According to correspondence theory, if you say or think something that does not correspond to reality then you have said something that is false. While this is an obvious concept learned in childhood, and while is true that we say many things that are false, we seldom say that ‘something is false’ — at least in Spanish. Instead, we distinguish between different types of falsities and use the idiomatic expression most appropriate to the situation.
The misconception falsity
Sometimes we say or think things that are not consistent with reality. Our perception malfunctions. If this happens, in Argentina we may say la (re) flasheé (Literally “I ‘flashed’ it”). Bear in mind that:
- The expression per se is ‘neutral’ and just refers to confusion. It does not have any connotation of dishonesty or bad intention, nor does it imply a deliberate lie.
- The expression does not necessarily allude to any kind of illusion, but to a confusion. In looking for an English equivalent I found ‘pipe dream’, but as I see this conveys the idea of an ‘impossible plan’. There isn't any need to have a ‘plan’ before confusing something.
- The expression must be for the moment after you confused something. You can be in doubt and hence be confused. But this meaning is not equivalent to the Spanish term. Instead, you use it when you want to point out that you confused something after you said or did something wrong. I'm not sure if, for example, these words only fit in this category: befuddle, bewilder, muddle, flummox, etc. Besides they are not idiomatic, I don't know if they are used for the moment after the confusion took place— I would like to know these two last things are true, please.
- My major concern is finding a word or expression that can be used as a verb.
- I also appreciate answers in which the word can be used as a verb and also as an adjective/noun, but if I'm asking too much just forgive this item. The verb in Spanish is flashear and the correspondent adjectives are flashero/a.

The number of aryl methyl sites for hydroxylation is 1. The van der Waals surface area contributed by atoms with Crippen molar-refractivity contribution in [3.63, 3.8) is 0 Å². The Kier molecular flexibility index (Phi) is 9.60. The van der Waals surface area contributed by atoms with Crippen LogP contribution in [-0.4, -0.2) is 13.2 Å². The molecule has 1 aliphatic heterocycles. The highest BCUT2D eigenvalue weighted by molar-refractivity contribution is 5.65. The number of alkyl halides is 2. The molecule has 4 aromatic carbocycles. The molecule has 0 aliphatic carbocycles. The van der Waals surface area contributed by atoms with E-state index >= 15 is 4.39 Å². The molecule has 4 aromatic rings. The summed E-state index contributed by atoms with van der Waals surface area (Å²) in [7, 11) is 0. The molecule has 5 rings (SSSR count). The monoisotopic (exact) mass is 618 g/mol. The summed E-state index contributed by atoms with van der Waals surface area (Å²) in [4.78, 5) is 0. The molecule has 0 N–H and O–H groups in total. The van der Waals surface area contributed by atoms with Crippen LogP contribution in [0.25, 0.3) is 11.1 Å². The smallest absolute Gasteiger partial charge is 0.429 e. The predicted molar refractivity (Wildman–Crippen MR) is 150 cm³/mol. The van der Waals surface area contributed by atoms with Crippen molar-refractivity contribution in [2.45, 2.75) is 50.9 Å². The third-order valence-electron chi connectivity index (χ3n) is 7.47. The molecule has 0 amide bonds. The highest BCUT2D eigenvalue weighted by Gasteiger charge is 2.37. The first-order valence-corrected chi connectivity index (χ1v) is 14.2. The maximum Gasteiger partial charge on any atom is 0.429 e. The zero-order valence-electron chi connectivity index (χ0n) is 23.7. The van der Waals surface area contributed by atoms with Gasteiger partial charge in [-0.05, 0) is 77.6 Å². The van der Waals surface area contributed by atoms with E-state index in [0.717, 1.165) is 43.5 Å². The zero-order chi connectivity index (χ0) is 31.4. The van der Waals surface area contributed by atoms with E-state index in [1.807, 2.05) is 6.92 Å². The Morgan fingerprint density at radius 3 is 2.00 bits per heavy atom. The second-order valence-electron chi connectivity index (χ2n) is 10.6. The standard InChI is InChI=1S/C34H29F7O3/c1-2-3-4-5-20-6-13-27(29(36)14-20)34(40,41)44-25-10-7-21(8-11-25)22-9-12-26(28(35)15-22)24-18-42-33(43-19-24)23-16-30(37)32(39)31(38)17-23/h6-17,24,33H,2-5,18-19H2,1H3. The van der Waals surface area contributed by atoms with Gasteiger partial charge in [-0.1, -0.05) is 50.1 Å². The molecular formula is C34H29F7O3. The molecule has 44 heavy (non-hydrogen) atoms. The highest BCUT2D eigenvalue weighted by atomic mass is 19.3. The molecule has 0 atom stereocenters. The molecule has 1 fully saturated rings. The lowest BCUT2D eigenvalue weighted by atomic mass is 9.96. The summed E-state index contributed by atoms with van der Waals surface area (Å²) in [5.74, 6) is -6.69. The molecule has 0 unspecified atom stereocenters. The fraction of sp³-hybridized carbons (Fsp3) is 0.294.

—Our country has a lot of cows. Therefore, we can export all the food that comes from the cow: meat, milk, cheese, eggs, ...
—Eggs?? ¿Qué flasheás? (
What are you ‘flashing’?)
—Sorry, flasheé (
I ‘flashed’) that the eggs come from the cow.
—Sorry, flasheé (
I ‘flashed’) you were there. [Said, for example, in a football match after missing a pass to a teammate]
—Yesterday I saw flying pigs.
—¡Qué flashero que sos! (
What a ‘flasher’ you are!)
In the last example, the word can be thought as alluding to an hallucination. But is not the general rule. If you want some references, you have this, this or this. But be careful because the word has a lot of different meanings, I'm just asking for one (or maybe two) of them.
EDIT As I see, it was a bad idea to put the literal translations of ‘flash’ and ‘flasher’. I thought it could help, but it creates more confusion, so excuse me for that. Ignore them, but I clarify here that I already know the English meaning of these two words. It's not necessary to repeat again that are false friends of the Spanish term.
P. S. I have a list for different kinds of falsities but I think it's more proper to post the expressions as separate questions.